Publishing and Perspective

I’ve been going to writer’s conferences for years, and after awhile I begin to recognize familiar faces who attend every year.

Every year? you ask. It’s not as nutso as you think. Conferences aren’t retreads of their previous cons. They mix them up and update it with new speakers and seminars. They also look for agents and editors who are looking for authors with wonderful books. So just because you didn’t score a publishing deal or agent representation last year – or the year before – doesn’t mean you won’t this year. Or the next.

Writing is a process, and you never know when you’ll listen to a seminar that speaks to you. It’s that ah ha moment where the clouds part and the angels sing. Eureka! you scream before running back to your laptop and rearranging a story arc, character development, plot twist. You simply can’t put a price on that magic moment that elevates your story or gets you over a rough patch.

The biggest hurdle is battling the fear of failure. Rejection letters have a way of flagging authors’ determination to keep on keepin’ on, but I have seen authors who have pitched their books – refined them – pitched them again – for a few years in a row…and found a great agent or a contract offer for publication. Is it worth all the angst of rewrites and learning? Well, I certainly think so, and I’d bet those who scored deals would agree. Writing is a learning process, and with each step backward, hopefully there are three steps taken forward that will get you closer to your goal.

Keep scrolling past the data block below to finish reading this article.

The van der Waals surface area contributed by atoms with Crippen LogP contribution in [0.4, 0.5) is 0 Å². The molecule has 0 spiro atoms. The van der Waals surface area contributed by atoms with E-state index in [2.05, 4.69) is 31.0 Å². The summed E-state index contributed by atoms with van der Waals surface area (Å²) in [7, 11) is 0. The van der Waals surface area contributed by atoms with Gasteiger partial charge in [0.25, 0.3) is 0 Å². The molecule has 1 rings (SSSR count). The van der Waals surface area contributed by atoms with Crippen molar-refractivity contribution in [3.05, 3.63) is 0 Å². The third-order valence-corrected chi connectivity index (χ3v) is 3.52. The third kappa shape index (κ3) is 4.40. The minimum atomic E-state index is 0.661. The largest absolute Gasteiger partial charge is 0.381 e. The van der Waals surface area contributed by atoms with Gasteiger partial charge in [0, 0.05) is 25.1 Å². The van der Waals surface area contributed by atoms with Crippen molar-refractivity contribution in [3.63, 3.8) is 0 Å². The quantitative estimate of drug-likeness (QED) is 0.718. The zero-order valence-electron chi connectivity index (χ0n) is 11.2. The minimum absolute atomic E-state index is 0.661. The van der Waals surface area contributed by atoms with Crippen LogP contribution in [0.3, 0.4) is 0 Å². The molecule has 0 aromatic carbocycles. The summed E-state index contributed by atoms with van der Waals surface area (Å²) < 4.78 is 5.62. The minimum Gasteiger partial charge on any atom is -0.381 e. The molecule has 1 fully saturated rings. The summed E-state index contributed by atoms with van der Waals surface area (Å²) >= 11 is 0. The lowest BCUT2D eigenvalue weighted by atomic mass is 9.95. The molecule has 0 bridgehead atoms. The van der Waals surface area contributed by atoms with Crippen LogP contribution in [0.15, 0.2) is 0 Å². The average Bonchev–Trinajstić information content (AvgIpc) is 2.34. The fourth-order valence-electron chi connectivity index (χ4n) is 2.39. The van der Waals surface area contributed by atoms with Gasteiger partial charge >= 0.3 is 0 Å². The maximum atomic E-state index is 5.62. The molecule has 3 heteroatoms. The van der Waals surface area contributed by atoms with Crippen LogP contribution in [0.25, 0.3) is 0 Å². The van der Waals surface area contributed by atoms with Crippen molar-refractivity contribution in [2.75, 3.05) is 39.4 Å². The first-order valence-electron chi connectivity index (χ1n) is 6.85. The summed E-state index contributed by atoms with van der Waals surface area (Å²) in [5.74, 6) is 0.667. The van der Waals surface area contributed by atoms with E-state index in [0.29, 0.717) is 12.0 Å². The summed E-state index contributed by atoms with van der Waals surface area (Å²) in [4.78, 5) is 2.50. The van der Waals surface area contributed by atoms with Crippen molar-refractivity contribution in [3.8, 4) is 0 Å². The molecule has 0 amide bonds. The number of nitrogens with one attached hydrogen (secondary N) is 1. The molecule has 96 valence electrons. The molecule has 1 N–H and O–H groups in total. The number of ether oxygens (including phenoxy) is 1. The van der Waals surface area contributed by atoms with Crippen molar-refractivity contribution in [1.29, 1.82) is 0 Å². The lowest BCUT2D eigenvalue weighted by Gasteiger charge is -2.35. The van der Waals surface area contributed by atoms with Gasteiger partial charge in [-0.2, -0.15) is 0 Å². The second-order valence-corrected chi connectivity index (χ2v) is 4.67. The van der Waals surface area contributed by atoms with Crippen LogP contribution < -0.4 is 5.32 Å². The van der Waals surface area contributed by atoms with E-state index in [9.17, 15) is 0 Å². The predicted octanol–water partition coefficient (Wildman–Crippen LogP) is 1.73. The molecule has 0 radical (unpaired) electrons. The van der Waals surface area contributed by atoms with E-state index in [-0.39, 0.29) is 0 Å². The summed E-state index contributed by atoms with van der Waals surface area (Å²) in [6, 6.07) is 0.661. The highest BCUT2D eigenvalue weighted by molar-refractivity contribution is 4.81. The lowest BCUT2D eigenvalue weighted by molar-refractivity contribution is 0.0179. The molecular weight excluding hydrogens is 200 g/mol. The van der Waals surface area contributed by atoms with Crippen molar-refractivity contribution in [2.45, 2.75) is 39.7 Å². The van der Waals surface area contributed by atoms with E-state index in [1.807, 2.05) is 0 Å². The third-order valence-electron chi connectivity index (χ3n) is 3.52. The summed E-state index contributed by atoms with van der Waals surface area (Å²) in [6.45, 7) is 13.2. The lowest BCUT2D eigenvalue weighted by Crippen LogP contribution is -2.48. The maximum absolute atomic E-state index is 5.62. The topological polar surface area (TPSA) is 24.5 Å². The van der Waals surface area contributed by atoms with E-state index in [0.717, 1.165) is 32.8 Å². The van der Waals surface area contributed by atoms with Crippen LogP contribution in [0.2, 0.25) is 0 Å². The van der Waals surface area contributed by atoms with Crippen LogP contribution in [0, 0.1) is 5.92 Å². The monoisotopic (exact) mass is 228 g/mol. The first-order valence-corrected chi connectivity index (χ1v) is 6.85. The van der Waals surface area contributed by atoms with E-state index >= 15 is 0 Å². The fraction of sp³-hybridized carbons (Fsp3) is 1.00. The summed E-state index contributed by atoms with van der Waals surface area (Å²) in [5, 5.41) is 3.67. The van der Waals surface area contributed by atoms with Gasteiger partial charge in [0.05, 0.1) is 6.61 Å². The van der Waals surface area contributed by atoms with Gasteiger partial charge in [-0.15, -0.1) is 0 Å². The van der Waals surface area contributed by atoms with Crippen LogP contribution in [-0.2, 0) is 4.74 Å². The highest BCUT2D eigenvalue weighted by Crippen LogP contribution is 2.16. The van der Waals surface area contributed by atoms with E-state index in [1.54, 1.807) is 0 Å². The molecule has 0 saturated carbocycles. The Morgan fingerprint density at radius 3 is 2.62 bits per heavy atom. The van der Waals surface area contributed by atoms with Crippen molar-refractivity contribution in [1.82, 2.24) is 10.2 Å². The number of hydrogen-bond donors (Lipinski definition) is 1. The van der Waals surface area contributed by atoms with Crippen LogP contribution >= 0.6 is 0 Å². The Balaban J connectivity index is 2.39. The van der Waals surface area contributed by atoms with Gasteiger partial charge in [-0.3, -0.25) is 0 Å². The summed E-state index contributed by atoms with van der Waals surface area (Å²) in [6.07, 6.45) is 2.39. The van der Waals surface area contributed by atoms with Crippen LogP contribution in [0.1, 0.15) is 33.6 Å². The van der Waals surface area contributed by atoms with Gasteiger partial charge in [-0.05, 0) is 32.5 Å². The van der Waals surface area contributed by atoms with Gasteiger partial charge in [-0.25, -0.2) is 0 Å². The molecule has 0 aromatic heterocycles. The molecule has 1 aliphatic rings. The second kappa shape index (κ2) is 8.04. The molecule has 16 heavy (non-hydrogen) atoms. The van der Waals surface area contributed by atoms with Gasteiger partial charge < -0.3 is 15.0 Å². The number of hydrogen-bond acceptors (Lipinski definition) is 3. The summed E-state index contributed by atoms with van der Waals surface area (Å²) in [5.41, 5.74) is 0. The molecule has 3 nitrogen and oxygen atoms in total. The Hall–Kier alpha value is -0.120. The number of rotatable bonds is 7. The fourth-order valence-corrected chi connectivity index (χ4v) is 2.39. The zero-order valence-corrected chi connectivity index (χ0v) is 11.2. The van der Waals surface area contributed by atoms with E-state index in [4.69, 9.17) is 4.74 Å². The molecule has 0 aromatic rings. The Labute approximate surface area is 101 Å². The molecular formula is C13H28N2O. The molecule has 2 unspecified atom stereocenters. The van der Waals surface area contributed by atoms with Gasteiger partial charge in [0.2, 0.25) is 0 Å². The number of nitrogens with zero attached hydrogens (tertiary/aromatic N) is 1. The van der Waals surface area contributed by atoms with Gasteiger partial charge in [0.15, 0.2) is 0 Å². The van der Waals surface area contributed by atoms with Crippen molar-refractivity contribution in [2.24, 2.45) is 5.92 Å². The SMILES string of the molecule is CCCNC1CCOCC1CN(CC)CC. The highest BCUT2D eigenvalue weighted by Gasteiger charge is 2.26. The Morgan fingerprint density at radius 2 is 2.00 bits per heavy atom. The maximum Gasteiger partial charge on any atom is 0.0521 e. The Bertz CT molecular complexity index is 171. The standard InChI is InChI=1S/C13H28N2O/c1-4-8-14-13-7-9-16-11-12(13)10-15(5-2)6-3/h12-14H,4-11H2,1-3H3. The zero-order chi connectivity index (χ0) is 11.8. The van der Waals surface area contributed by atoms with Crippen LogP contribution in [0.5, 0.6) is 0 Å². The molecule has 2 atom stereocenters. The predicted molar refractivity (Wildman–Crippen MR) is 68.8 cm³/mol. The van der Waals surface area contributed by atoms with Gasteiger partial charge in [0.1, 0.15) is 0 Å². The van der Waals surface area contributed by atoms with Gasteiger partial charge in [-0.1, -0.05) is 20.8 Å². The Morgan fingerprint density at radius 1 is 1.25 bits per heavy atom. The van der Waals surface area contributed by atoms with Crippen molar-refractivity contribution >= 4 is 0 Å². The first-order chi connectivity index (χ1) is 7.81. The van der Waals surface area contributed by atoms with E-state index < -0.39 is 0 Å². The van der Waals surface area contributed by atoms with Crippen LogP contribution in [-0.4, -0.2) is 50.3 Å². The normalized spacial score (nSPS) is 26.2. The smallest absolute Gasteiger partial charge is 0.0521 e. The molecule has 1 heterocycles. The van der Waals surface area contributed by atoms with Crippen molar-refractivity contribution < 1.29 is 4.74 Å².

I wish more authors appreciated and respected the entire writing process because it’s a journey from Point A to Point B – and yes, rejection is an integral part of that process. There is so much that is learned through trial and error – and attending conferences. It’s one of the reasons why I dislike the vanity route so much. Instead of taking precious time to learn the craft and the business, authors rush to what appears to be the quickest path to publication, never realizing all the vital steps they missed along the way.

Always keep in mind that where you are now has nothing to do with where you’ll be in the future. You have no idea where you might be a year from now, so enjoy the learning process and embrace the journey. Greatness could be lurking right around the corner. And that is why I love this business.

2 Responses to Publishing and Perspective

  1. NinjaFingers says:

    Not to mention the fact that ALL editors and agents are human. We are producing art (even, IMO, non-fiction).

    We cannot expect every single person to appreciate a piece of art.

    Harry Potter was rejected something like 15 times. I have had short stories rejected over ten times before being accepted.

    Rejection can be nothing more…or less…than that particular editor did not *like* your story.

  2. Moondoggie says:

    Thanks for your inspiring post, Lynn. I think it was Elbert Hubbard who said, “There is no failure except in no longer trying.” So I agree with you: embrace the journey! (Painful and frustrating and daunting as it may be sometimes…)

    Been following your blog since we met during a one-on-one session at the SCWC in Newport last summer and love, love, love it!

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